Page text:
Pittsburgh native receives Silver Star for heroism

By Cpl. Jacob D. Osborne | | December 14, 2012

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Cpl. David M. Gerardi recieves the Silver Star from Maj. Gen. Melvin Spiese, commanding general of 1st Marine Expeditionary Brigade Dec. 10, for his actions while deployed to Afghanistan.

Cpl. David M. Gerardi recieves the Silver Star from Maj. Gen. Melvin Spiese, commanding general of 1st Marine Expeditionary Brigade Dec. 10, for his actions while deployed to Afghanistan. (Photo by Cpl. Jacob D. Osborne)


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Cpl. David Gerardi in Afghanistan.

Cpl. David Gerardi in Afghanistan. (Photo by courtesy photo)


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Cpl. David Gerardi in Afghanistan.

Cpl. David Gerardi in Afghanistan. (Photo by courtesy photo)


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PITTSBURGH --

It's not everyday a National Guard sergeant receives a Silver Star for actions performed as a Marine. But that's exactly what happened in Pittsburgh Dec. 10.

Sgt. David M. Gerardi, a weapons sergeant with the Army National Guard’s 19th Special Forces Group, received the nation’s third highest medal for his actions while deployed in 2011 as an active duty Marine with 3rd Reconnaissance Battalion, 2nd Marine Division(Forward), II Marine Expeditionary Force.

Gerardi, whose warrant reads like ascript from a big studio movie production, humbly accepted his Silver Star in front of a small group of family, friends and Marines from 3rd Recon Bn.

He credits his fellow recon Marines forhis heroic actions.

“I know the award talks about me a lot,but those guys did more to bring me home than I could ever do for them,”Gerardi said of his brothers-in-arms as tears swelled in his eyes. “I have beenhonored to serve with the best Marines and soldiers.”

He choked up when answering questionsabout the day for which he was being recognized.

It was June 6, 2011 in Helmond province, Afghanistan. Gerardis, a corporal at the time, and team mates were providing security  near Balozai village when they came under fire. They were pinned down in canal, receiving fire from several enemy positions a little more than 100 yards distant.

Gerardi identified a firing position at a mud wall forward of the team that would give him a clear line of sight to the enemy position presenting the greatest danger to his team. Without hesitation,he crossed an open field to get to a wall less than 45 yards from the enemy. He was greeted with a volley of rocket-propelled and 30 mm grenades as well as medium machine gun fire that prevented him from returning fire.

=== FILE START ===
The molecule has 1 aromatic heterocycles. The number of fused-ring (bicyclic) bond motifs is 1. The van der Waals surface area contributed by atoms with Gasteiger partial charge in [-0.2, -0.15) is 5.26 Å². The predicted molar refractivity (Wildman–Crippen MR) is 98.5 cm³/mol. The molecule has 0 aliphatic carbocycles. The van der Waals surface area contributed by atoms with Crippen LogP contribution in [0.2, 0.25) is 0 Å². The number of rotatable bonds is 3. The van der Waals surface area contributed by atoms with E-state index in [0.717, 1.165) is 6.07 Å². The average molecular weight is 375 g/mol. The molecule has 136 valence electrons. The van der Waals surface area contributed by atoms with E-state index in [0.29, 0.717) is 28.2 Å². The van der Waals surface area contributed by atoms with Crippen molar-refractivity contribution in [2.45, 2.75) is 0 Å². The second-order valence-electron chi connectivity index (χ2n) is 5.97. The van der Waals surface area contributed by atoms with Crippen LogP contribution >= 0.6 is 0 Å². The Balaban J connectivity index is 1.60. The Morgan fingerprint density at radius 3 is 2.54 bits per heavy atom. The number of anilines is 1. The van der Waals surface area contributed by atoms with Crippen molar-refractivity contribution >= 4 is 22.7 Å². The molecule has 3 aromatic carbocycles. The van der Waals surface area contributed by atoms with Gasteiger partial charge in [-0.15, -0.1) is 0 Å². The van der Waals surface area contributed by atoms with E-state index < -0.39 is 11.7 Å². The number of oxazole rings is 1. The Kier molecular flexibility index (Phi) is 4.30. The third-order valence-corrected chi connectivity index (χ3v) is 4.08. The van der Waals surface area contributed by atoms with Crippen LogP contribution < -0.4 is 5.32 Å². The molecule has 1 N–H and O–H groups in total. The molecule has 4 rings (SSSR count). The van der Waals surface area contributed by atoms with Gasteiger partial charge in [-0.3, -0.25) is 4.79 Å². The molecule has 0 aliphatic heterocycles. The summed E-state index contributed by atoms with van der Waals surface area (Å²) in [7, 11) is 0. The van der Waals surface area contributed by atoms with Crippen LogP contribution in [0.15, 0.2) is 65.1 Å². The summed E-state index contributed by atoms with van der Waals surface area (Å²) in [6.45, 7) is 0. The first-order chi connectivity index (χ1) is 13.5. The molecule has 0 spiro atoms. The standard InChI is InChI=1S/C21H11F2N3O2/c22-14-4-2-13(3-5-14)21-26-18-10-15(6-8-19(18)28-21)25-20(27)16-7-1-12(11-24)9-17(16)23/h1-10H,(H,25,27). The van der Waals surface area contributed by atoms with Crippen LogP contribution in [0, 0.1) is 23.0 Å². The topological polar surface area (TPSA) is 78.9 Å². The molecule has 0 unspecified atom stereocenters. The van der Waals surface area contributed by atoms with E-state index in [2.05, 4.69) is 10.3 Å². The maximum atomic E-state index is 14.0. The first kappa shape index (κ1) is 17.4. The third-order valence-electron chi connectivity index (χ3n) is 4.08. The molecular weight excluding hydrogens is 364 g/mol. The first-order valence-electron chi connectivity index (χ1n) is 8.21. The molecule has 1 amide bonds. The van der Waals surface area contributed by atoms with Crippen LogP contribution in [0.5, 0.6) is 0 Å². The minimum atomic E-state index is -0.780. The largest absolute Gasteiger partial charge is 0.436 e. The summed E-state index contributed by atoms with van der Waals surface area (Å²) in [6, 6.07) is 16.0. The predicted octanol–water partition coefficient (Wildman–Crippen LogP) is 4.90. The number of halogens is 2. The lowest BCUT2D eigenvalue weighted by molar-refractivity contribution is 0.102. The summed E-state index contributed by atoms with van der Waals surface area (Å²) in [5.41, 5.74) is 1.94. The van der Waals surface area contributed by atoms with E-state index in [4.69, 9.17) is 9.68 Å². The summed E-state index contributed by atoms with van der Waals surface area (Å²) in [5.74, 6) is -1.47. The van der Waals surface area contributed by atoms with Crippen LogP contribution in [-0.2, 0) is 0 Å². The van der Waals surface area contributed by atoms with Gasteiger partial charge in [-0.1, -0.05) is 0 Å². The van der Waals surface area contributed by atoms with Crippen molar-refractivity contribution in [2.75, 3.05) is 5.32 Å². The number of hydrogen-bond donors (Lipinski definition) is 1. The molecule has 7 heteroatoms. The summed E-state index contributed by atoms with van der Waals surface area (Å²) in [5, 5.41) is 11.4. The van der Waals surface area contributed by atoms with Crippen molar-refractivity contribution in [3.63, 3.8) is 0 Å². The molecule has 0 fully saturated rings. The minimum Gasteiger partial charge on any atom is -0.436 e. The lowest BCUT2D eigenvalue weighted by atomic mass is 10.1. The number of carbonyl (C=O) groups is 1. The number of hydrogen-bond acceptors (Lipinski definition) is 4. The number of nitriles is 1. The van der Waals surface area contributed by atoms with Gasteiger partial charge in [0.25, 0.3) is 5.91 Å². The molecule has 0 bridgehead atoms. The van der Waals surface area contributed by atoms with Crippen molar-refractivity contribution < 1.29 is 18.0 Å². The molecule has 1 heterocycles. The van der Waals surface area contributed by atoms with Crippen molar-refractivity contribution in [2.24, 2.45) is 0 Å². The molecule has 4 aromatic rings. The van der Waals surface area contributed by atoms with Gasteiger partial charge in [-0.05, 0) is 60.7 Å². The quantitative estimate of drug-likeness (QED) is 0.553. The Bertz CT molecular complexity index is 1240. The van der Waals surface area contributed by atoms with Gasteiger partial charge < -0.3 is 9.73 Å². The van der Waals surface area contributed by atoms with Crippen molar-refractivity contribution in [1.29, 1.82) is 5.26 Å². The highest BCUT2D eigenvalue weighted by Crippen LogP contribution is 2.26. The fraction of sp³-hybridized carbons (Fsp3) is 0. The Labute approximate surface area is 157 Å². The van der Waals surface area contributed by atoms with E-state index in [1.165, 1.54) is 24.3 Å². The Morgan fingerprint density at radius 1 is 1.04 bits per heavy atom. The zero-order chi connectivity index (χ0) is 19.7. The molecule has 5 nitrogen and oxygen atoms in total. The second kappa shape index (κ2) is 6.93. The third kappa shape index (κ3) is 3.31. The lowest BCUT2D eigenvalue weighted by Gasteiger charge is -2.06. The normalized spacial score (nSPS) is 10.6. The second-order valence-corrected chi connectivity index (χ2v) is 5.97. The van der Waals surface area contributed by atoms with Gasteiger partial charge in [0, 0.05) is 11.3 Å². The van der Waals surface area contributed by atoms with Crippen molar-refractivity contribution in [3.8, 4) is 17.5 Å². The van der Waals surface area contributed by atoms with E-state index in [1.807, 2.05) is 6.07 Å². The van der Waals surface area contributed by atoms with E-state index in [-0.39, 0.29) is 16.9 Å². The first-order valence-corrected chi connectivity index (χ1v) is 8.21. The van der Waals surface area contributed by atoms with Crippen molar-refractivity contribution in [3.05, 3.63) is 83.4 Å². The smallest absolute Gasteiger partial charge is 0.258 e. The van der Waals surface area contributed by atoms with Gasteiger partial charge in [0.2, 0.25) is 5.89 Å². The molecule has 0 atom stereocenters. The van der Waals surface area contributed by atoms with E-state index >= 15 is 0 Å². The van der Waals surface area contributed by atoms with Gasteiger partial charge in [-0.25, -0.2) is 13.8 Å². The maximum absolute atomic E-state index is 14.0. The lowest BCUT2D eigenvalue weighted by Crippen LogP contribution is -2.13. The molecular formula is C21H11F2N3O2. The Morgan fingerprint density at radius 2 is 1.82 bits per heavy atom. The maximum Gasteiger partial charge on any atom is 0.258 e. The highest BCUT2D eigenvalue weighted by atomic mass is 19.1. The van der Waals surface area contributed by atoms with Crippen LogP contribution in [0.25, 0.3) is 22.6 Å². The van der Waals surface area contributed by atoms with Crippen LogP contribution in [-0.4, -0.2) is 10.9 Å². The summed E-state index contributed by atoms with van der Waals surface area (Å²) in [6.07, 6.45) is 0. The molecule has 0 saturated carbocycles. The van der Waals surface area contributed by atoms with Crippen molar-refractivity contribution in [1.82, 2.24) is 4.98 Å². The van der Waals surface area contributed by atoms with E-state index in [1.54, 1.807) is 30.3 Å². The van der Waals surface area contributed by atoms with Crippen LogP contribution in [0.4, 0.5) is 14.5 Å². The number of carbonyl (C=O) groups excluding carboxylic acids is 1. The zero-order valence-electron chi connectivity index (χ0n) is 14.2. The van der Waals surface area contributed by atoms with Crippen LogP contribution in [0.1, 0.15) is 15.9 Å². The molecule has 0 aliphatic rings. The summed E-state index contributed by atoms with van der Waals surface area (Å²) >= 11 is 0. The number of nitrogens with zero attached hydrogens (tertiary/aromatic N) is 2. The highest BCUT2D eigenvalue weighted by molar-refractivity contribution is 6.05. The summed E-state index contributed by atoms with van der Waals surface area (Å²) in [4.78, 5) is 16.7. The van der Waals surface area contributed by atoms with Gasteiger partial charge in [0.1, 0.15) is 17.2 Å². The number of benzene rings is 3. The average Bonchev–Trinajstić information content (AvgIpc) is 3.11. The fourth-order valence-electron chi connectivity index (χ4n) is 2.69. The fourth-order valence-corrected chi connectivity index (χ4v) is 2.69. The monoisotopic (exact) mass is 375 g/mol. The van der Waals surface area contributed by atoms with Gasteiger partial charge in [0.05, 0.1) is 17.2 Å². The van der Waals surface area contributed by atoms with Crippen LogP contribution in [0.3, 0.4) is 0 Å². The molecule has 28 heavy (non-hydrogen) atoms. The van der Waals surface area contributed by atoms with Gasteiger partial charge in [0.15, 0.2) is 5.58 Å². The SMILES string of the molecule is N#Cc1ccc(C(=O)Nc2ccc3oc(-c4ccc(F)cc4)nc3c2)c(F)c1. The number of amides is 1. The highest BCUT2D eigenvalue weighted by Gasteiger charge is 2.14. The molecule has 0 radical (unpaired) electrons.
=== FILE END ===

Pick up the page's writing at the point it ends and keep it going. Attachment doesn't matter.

Despite the intense fire, he maneuvered to a more vulnerable position along another wall that afforded a better angle for him to fire on the enemy. Despite rounds striking within inches if his body, Gerardi provided suppressive fire, which allowed his Marines to extract awounded Afghan soldier.

“The training kicked in,” Gerardi said.“Going to that position just made sense. That way, I wasn’t conflicting with the other guys’ line of fire.”

Gerardi continued to coordinate withother Marines on the ground to provide suppressive fire despite the chaos of enemy fire continually impacting around his position.

Throughout the five-hour engagement, Gerardi showed “stalwart determination and vigilance” while provided precision fire thereby allowing his team extract after nightfall, according to his Silver Star citation.

“Because of his dedication and superior knowledge, he was able to accurately engage,” said Cpl. Josh Davenport, a recon Marine who served with Gerardi.

“He wasn’t just shooting blindly or because he was scared,” Davenport said. “He was saying, ‘I’m going to do this job better than anyone else,’ and he did. For that reason, he got the Silver Star. He was braver and more dedicated. He definitely earned it.”

Maj. Gen. Melvin Spiese, commanding general of 1st Marine Expeditionary Brigade, presented the medal to Gerardi.

Spiese said Gerardi was a testament to his generation.

“He proved himself to be an astute and courageous tactical fighter that day, and his heroic and selfless actions underfire saved the lives of his fellow Marines, turned the tide in an intense firefight and was an inspiration for those serving with him,” Spiese said.

“Sergeant Gerardi choose to serve his country in a time of war and to do so as an infantryman and reconnaissance Marine. He, like every other Marine on the battlefield, … could have chosen to do something different other than accept the responsibility for the security of their country as a U.S. Marine,” he said.

Gerardi’s parents attested to his passion for the military. They said they never doubted their son’s tenacity.

“We always knew he’d grow up to do something amazing,” said Gerardi’s father Michael “I’m just happy he’s home. I’m so proud of him.”

When Gerardi completed his enlistment with the Marine Corps this year, he transferred to the Army National Guard to pursue a new challenge – to become a Green Beret.

Though Gerardi has left the Corps, his impact on the Marines who served with him will last a lifetime.

“He’s an example to all of us in our community,” Davenport said.  “One of the biggest things we take from him is his heart. He puts everything into it. He brings guys together.

“You can feel the sense of pride that he has in the job that he does, and he’s definitely one of the best.”
Imagecorporal ImageDavid Gerardi Imagesilver star

1 Comments


  • Joshua 1 years 123 days ago
    Heroic and motivating, but extremely disappointed with the punctuation and spelling in this article. Try not to prove the "neanderthal marine" myth true!

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